Do you see what I am saying? – even the HIGH points about not being able to attend the conference this weekend are positive because they benefit my children

That 99% is starting to seem a lot more realistic.

For single parents, is there time and room in our lives for romance? Apparently so. At least it seems so in the movies. I haven’t found it true in my own life, but then again I often say, there is a Whole Lot of Female Awesomeness  in this family. It would have to be a special man to be willing to blend in some of that.

What about activities, hobbies, free time? I suppose I have that. I do love to write. Then again, my kids influence my writing – a lot. (eh hem – this whole post and most of what I write.) I like to crochet – generally scarves and beanies – for my kids. Occasionally, I create other things, especially around Christmas, that usually end up as gifts, for teachers, of my children… Hmmmm.

I go to the movies alone sometimes…

Before you start getting all poor Rebecca on me consider, when I left my husband I asked God for my children. Nothing else. Not a portion of our five bedroom/five bathroom home, our lucrative business, vehicles, land, savings, or anything else. We left him (I write a bit about why here and a little bit here) and carried away with us a single suitcase. Eleven years of living. Five people. One suitcase.

The rest of the possessions were, and still are, his.

Hear this: I Totally Got the Better End of That Deal.

Imagine a scale that weighs everything left behind or unrealized in my life on one side and my children seated on the other side. Yeah, no comparison. None.

I asked my chubby little seven year old tonight if she liked watching movies with us on Family Movie Night and she shrugged her shoulders and said, “I just like ‘nuggling with you.”

I’m delighted with my 1%. Or 5.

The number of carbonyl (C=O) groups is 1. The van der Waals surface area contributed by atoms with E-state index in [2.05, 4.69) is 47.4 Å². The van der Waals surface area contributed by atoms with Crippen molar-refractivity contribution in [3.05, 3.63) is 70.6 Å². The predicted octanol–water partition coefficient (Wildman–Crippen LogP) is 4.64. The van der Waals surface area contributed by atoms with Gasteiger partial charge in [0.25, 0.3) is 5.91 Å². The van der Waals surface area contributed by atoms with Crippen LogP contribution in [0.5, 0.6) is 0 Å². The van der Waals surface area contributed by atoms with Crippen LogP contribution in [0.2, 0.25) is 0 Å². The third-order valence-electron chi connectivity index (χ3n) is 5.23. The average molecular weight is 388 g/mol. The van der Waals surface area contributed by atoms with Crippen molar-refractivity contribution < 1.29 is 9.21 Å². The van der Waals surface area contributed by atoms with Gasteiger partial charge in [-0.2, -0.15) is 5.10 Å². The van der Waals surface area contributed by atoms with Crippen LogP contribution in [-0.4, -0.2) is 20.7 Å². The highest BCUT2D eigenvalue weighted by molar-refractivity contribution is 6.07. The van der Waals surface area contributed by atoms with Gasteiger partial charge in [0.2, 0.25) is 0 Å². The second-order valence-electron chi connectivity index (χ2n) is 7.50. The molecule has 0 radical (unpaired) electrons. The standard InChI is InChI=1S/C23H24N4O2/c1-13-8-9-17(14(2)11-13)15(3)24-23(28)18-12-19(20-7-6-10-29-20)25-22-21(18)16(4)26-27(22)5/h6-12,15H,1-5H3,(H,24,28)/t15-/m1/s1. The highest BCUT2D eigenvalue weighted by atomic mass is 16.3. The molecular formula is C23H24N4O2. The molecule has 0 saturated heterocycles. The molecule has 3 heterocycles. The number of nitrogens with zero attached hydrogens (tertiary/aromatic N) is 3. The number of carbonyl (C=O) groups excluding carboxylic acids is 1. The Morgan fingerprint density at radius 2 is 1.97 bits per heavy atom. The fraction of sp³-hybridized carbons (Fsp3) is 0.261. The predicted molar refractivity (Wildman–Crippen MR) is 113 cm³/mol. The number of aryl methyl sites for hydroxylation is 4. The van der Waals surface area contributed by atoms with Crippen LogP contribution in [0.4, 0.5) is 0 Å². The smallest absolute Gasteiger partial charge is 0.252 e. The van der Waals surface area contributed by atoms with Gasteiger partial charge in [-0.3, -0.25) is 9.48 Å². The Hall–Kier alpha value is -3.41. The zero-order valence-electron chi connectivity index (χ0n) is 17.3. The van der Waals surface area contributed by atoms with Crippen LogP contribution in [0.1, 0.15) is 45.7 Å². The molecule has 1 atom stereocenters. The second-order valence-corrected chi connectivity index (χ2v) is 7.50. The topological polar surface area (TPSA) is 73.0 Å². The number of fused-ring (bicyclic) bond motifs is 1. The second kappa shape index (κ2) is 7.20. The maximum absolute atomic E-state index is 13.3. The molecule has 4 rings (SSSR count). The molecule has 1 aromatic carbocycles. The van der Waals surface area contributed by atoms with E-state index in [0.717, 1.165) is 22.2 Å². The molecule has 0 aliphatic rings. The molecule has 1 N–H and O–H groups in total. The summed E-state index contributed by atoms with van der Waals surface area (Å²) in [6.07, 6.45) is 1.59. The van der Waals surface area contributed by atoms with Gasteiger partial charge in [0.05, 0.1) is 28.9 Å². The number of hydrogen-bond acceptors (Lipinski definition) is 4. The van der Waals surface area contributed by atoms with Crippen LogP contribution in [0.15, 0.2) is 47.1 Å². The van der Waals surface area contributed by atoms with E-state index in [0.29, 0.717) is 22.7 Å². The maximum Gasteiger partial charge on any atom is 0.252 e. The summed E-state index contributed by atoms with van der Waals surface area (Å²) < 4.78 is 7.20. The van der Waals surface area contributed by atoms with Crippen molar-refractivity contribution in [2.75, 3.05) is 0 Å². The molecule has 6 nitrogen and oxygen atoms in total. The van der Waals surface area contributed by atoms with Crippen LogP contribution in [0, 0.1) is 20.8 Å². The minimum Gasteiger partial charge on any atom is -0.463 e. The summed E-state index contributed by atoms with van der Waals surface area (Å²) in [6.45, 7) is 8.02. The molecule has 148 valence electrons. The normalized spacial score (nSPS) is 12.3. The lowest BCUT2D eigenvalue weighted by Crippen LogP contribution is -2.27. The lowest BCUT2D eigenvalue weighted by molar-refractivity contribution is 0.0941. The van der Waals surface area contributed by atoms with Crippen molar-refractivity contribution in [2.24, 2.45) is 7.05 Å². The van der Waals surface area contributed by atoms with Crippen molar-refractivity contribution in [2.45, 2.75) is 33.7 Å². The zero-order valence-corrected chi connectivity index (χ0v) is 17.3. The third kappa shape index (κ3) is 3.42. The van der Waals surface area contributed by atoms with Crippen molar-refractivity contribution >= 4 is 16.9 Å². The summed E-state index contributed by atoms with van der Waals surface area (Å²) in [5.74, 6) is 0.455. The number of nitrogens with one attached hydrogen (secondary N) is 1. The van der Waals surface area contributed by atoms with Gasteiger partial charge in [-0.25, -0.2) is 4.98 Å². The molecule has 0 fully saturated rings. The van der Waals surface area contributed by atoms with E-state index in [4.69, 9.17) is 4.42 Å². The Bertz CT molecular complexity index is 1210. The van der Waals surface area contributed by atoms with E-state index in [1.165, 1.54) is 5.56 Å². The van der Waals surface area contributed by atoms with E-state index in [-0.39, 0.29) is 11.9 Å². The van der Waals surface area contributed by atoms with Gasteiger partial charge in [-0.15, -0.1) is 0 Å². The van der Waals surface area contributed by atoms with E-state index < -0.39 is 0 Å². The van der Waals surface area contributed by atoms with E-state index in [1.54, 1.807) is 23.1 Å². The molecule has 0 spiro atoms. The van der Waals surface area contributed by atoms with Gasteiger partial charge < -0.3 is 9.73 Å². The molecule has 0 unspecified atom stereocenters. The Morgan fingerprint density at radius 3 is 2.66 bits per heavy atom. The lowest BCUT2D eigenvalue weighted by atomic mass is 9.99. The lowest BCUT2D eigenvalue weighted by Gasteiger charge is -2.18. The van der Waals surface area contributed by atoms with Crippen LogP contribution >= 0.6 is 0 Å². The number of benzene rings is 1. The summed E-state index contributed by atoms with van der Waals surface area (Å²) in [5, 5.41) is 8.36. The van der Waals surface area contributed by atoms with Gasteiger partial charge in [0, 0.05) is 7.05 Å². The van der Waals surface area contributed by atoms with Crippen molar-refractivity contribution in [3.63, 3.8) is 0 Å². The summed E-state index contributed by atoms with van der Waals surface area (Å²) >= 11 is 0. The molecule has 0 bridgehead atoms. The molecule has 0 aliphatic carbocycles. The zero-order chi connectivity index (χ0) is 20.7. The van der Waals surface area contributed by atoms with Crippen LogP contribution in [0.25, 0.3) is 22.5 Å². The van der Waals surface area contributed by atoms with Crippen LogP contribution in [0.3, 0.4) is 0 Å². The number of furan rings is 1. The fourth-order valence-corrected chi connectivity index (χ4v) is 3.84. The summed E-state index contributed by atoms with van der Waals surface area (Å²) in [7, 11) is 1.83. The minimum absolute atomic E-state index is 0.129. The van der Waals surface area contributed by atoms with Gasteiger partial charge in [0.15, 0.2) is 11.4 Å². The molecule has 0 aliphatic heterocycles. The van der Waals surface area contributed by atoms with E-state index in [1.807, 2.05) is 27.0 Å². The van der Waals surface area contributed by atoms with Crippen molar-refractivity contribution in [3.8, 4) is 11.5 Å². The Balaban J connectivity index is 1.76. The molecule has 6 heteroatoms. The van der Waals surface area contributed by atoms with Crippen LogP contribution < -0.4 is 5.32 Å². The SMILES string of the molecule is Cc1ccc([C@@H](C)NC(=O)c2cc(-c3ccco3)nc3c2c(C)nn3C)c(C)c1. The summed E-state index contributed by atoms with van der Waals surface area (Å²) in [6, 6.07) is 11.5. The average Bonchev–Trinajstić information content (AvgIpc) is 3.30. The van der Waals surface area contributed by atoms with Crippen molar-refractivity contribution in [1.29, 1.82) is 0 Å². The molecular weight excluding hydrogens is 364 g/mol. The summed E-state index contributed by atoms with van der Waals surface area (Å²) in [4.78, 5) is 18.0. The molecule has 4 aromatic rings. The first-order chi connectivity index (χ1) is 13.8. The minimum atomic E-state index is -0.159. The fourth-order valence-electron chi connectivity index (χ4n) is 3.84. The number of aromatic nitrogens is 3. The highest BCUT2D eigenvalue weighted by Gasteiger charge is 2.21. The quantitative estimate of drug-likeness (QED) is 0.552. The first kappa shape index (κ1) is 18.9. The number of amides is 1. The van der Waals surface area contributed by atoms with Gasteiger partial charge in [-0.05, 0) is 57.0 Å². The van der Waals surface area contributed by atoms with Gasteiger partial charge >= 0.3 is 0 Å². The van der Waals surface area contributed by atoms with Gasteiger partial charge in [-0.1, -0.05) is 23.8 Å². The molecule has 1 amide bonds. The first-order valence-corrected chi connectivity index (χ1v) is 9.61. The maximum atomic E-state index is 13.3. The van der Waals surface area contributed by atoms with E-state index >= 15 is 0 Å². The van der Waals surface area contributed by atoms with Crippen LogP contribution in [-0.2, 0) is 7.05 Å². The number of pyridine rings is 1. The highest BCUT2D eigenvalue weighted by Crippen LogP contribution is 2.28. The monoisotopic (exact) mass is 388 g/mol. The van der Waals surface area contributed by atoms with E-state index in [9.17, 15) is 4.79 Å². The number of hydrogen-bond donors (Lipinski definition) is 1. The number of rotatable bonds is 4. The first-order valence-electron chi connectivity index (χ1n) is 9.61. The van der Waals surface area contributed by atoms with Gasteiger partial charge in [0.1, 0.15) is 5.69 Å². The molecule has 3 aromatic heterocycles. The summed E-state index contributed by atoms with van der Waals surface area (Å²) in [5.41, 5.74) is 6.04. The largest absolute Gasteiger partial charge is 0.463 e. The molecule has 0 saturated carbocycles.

And hey, it’s not going to be 99% forever, right? They do grow up, don’t they…?

me writer

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I Blame the Mummies

My 11 yr old child: “I don’t know what I’m going to be.”

Me: “Good, I’m glad you brought this up. Healthcare. Healthcare is the field to go into. There will be more healthcare jobs needed in the coming years than any other profession- doctors, nurses, all kinds of practitioners. Right now is the time you need to start thinking about these kinds of careers. OR you can be a Coach. Not a sports Coach, a Coach who coaches CEOs of large companies and helps them achieve more in their professional and personal lives. This field is exploding right…”

My  bewildered child: “Huh? What? I’m talking about Halloween.”

Me: “oh.”

It’s recently become clear to me that I had no clue about the real world as a young person. I had direction, but no guidance. I blame no one. It’s not anyone’s fault but my own. You see, I didn’t ask for guidance. It never occurred to me to seek out council. At 9 years old on a class trip to UPENN Art & Archaeology Museum I decided to be an Archaeologist. It was the mummies. The mummies got to me.

I take it back. I blame the mummies.

Mummy-UpperClassEgyptianMale-SaitePeriod_RosicrucianMuseum

Twelve years and 90-some thousand dollars later I held a Classical & Near Eastern Archaeology Degree in my hot little hand but had now decided not to pursue my doctorate (like I ever was gonna). I had a new direction for my life. I was going to become a foreign missionary.

I’m not talking about regret today, I’m talking about zipping happily through this life without a clue and not stopping to ask for one.

I suppose now, at 40, my eyes are finally opening to how things work. I’m passionate about guiding my children in ways I never was – whether they ask for it or not.

Now that I think of it, dressing as a mummy for Halloween isn’t such a bad idea…

mummy2

 

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Ready for Something New

Out In

For the first time in almost fourteen (14!) years I have seven (7!) hours a day with no children at home.

I knew once September rolled along things would be different. I knew/know something new was/is awaiting me. I’m not sure yet what it is but I have that feeling that doors are about to fly open.

And I’m ready.

With my new found thirty-five hours a week I’ve decided I need to have some sort of daily schedule to keep myself productive and to also carve out some time for creative activities. Doing what I love – just because I love it. I wrote about it earlier in the week here.

Friday is all about Creating. Laundry can wait. Cleaning the kitchen can wait. Office work can wait. Shopping can wait. Today, I create.

And I’m ready.

Today I will write. I will pull out and “dust off” a novel I wrote ten years ago. I will format it so it is neat and pretty. I will read it (for the first time in 8 years) and I will send it to a friend for her to read.

I am ready.

Ready for something new.

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Five-Minute-Friday-4This post was written for Five Minute Friday, Link up here